Friday, 4 March 2016

Waking Up to the Dark / Clark Strand

3.5 out of 5 stars
In the tradition of Thomas Merton’s spiritual classic The Seven Storey Mountain or Thomas Moore’s Care of the Soul, Waking Up to the Dark is a deeply resonant and personal project—a modern gospel that is an investigation of the relationship between darkness and the soul. The darkness Clark Strand is talking about here is literal: the darkness of the nighttime, of a world before electricity, when there was a rhythm to life that followed the sun’s rising and setting.

Strand here offers penetrating insight into the spiritual enrichment that can be found when we pull the plug on our billion-watt culture. He argues that the insomnia so many of us experience as “the Hour of the Wolf” is really “the Hour of God”—a wellspring of rest and renewal, and an ancient reservoir of ancestral wisdom and inspiration. And in a powerful yet surprising turn, he shares with us an urgent message for the world, received through a mysterious young woman, about the changes we all know are coming.

What a weirdly interesting little book! I heard the author interviewed on CBC radio and was intrigued. He starts the book by recounting a story: that when home electricity was first introduced, people were horrified by the result. Suddenly, it was easily seen how tatty and dirty their homes were. You could tell how worn down the furniture was or that you hadn’t scrubbed the walls for a while. It was the beginning of ushering in our era of consumerism and the desire for a show-case type home.

That was the hook. That and the fact that I’m aware of the issue of light pollution and that I’m longing to find some time to spend out in the countryside, gazing at the night sky. So imagine my surprise when I got a book of mysticism—the author has spent time in a Buddhist monastery and has studied Paleolithic art, the Black Madonna, the role of Mary in Christianity, among other esoteric subjects.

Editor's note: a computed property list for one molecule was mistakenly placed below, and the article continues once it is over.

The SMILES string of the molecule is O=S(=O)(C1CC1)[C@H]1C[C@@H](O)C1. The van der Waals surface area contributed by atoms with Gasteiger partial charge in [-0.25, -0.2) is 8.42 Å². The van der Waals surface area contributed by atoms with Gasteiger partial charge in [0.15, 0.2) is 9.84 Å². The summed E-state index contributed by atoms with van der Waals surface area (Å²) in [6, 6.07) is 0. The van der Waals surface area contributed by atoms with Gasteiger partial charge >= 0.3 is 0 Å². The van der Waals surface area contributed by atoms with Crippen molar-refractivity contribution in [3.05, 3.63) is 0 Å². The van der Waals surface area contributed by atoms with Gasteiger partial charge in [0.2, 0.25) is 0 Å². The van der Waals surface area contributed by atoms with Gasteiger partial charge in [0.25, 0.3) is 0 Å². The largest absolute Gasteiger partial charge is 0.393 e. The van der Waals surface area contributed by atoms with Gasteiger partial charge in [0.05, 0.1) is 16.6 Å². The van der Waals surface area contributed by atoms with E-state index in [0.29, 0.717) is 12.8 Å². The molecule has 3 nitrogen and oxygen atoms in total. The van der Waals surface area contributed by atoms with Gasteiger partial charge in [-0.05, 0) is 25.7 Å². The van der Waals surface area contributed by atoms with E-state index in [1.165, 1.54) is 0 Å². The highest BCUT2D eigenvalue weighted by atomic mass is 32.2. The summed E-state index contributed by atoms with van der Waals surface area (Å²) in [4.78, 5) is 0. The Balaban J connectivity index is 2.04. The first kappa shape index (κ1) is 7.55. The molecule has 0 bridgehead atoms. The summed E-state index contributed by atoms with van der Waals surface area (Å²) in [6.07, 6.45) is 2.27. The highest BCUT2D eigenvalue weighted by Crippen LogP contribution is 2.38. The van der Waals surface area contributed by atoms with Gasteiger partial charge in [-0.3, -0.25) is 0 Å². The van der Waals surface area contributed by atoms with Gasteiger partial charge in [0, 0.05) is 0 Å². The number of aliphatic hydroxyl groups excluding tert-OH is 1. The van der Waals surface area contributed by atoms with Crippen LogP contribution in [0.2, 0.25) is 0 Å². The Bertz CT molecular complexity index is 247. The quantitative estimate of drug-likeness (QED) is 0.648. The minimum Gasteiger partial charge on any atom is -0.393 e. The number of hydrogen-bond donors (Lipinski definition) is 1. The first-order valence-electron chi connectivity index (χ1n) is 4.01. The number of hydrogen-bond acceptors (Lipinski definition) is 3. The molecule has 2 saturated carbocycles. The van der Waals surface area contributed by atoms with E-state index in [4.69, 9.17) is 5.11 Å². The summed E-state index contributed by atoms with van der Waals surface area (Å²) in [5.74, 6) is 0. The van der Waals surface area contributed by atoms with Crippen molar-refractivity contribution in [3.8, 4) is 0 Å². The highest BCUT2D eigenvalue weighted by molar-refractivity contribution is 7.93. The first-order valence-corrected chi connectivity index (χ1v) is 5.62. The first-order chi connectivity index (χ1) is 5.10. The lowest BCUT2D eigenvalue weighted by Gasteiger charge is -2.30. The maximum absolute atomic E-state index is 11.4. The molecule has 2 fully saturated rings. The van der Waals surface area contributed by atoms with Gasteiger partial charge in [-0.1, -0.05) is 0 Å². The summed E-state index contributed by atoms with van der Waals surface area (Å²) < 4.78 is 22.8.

He recounts his own history, starting with middle-of-the-night walks as a boy to seeking darkened environments as an adult and the spiritual experiences that he has had as a result of this. His main thesis seems to be that we have let electricity (lights, televisions, computers, smartphones, etc.) take over our lives and lead us into imbalance with the natural world and with our spiritual selves. Living in the middle of a city of over a million people, I have sympathy for this outlook. I just this morning had to explain to a well-meaning coworker that I don’t have a television nor do I pay for home internet, so I had not seen a particular TV show. I spend 7-8 hours a day working at a computer and my shoulders & arms hurt from it. I do whatever I can to reduce my time at staring at screens outside work hours.

I was somewhat surprised that the author seemed so unaware of the concept of Gaia, the female personification of the Earth and all of the goddess traditions. He was startled when the darkness in female form spoke to him. But as he admits, even the Buddhist tradition is very male-centred, tracing back through male teachers to Buddha.

I also found him rather fatalistic—implying that humanity will have to be wiped out by Our Lady of Climate Change before balance can be restored. Even someone like me, who would enjoy more darkness for various reasons, can’t imagine giving up electric cooking and lighting or completely giving up the internet (especially my book sites like Goodreads).

Interesting, thought provoking, well-meaning. But like Mark Boyle’s book The Moneyless Man, I wonder how practical it is in the long run.

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